API security requires big data to capture all API traffic and artificial intelligence (AI) and machine learning (ML) to continuously analyse the large volumes of API traffic. Without continuous analysis of API traffic, you cannot understand normal behaviour for each unique API and gain the context required to pinpoint attackers.

In addition, while open banking defines standards around how APIs should be structured to enable predictable integrations and communications, open banking provides no standard to meet the majority of API security requirements. Moreover, basic controls, such as authentication, authorisation, and encryption, fall short of meeting API security challenges.

API Security at the Forefront for Financial Services

APIs have become essential for financial services to meet changing consumer expectations and innovate to remain competitive. At the same time, APIs are now the most frequent attack vector. In the past 12 months, 95% of organisations experienced an API security incident, and API attack traffic grew 681% – more than twice as fast as overall API usage traffic.

Therefore, financial services organisations must put API security at the forefront to protect this growing attack surface. To do so requires dedicated API security tooling for the entire API lifecycle that provides continuous attack surface visibility, early attack prevention, and automated insights for continuous API improvement.

Continue Reading

Magazine

Trending

News2 days ago

Wombat partners with Currencycloud to launch its new, free Instant Investment service to open up investing for a wider market.

UK-based micro-investment platform Wombat has partnered with Currencycloud, the experts in simplifying business in a multi-currency world, to launch its...

Business2 days ago

A lack of training and email security solutions is contributing to a rise in email threats targeting the finance sector.

Mike Fleck, Senior Director, Sales Engineering at Cyren   Email remains the most popular and successful attack vector in the...

Top 102 days ago

Insurance providers must be ready to tackle quote manipulation as potential fraud rises

Sam Marsh, director, product management at LexisNexis Risk Solutions Insurance As road fuel costs reach a record high[i]  and inflation...

News2 days ago

Urban Company rolls out health insurance for service professionals in partnership with ACKO Insurance

Health insurance plan to benefit 40,000+ service partners in India Service partners can avail up to 12 free-of-cost online doctor consultations in a year...

Finance2 days ago

Main Factors Accelerating API Security Risks in Financial Services

By: Yaniv Balmas, VP of research at Salt Security   The API ecosystem is exploding and nowhere has API delivery...

Business2 days ago

Automation: the future of supply chains?

By Andrew Scargill, Logistics Operations EMEA at Digital River   Caught between the chaos of coronavirus and fallout from Brexit,...

News2 days ago

Can intelligent automation ensure the survival of the insurance industry?

Eric Tyree, SVP of AI and Innovation, SS&C Blue Prism   The economic viability of the insurance industry’s current business...

Business2 days ago

Time to make your energy future more predictable

– Alistair Booth, MD, Ortus Energy   UK businesses have a real opportunity to lock-in some energy certainty as a...

Top 102 days ago

Signals: Simplifying Trading Experiences

by LegacyFX Trading signals are a way for investors to indicate that the market is moving in a specific direction....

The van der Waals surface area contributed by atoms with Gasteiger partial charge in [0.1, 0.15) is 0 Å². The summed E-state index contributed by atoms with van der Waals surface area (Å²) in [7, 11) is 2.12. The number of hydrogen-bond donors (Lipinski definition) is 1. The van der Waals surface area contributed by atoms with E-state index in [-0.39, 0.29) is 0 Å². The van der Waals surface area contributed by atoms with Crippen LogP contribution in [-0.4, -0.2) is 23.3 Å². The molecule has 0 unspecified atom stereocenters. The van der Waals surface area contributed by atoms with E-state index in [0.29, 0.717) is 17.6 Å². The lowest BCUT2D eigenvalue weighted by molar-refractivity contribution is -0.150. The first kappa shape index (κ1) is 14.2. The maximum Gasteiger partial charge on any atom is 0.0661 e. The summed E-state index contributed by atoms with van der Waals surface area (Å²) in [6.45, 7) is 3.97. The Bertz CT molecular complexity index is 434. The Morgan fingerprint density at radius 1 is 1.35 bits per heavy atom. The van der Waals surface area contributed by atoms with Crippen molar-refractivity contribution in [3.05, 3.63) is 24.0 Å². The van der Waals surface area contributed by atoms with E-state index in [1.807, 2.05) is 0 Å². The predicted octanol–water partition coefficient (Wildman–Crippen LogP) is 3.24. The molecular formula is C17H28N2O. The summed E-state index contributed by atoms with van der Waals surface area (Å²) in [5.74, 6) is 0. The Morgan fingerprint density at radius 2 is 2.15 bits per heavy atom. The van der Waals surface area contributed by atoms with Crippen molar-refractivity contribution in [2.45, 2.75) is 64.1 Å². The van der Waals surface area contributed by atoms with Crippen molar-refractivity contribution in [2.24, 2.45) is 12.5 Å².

News3 days ago

Rivery Raises $30M B Round of Venture Funding from Tiger Global

With data needs growing and data talent scarcity, there is huge demand for Rivery’s 100% SaaS solution to create an...

Banking5 days ago

Wealth Managers and the Future of Trust: Insights from CFA Institute’s 2022 Investor Trust Study

Author: Rhodri Preece, CFA, Senior Head of Research, CFA Institute   Corporate responsibility is more important than ever. Today, many...

Interviews5 days ago

Q&A with Andréa Jacquemin, founder and CEO of Beamy

Beamy is a fast-growing scale-up that focuses on pioneering a new approach to SaaS management for large companies. Founded in...

News1 week ago

How to reignite your store with streamlined operations and a distinctive customer experience

Colin Neil, MD, Adyen UK   Retailers know that prioritising customer experience is vital to success today. This, amongst the...

Business1 week ago

5 tips to ensure CSR efforts come across as genuine

By Mick Clark, Managing Director, WePack Ltd   Corporate social responsibility – or CSR – is playing an increasingly pivotal role...

Business1 week ago

How to Build Your Credit Up Safely

by Taylor McKnight, Author for Compare Credit   What Is Credit? Credit is money owed by a person that allows...

News1 week ago

PCI DSS Compliance in the Cloud – Everything you should know

Introduction PCI DSS 4.0 is the latest and updated version of PCI DSS that was introduced on March 31st, 2022....

Banking1 week ago

2022 ESG Investment Trends

Jay Mukhey, Senior Director, ESG at Finastra   Environmental, Social and Governance (ESG) themes have been front and center throughout...

Business1 week ago

PROTECT THE VALUE OF YOUR SAVINGS AND AVOID RISING INFLATION PRESSURE

Planning for the next financial year? Former Bank Manager and successful whisky investor, Roger Parfitt, tells us why cask ownership is...

Technology1 week ago

UK Organisations turn to artificial intelligence to fight sophisticated cyberattacks

New research by cybersecurity expert Mimecast finds that email attacks are becoming more frequent and sophisticated More and more companies...

Finance1 week ago

The power of diversity: The need for female role models in FinTech

By Isavella Frangou, VP of Sales and Marketing, payabl.   As our world is constantly evolving, it’s easy to believe...

Trending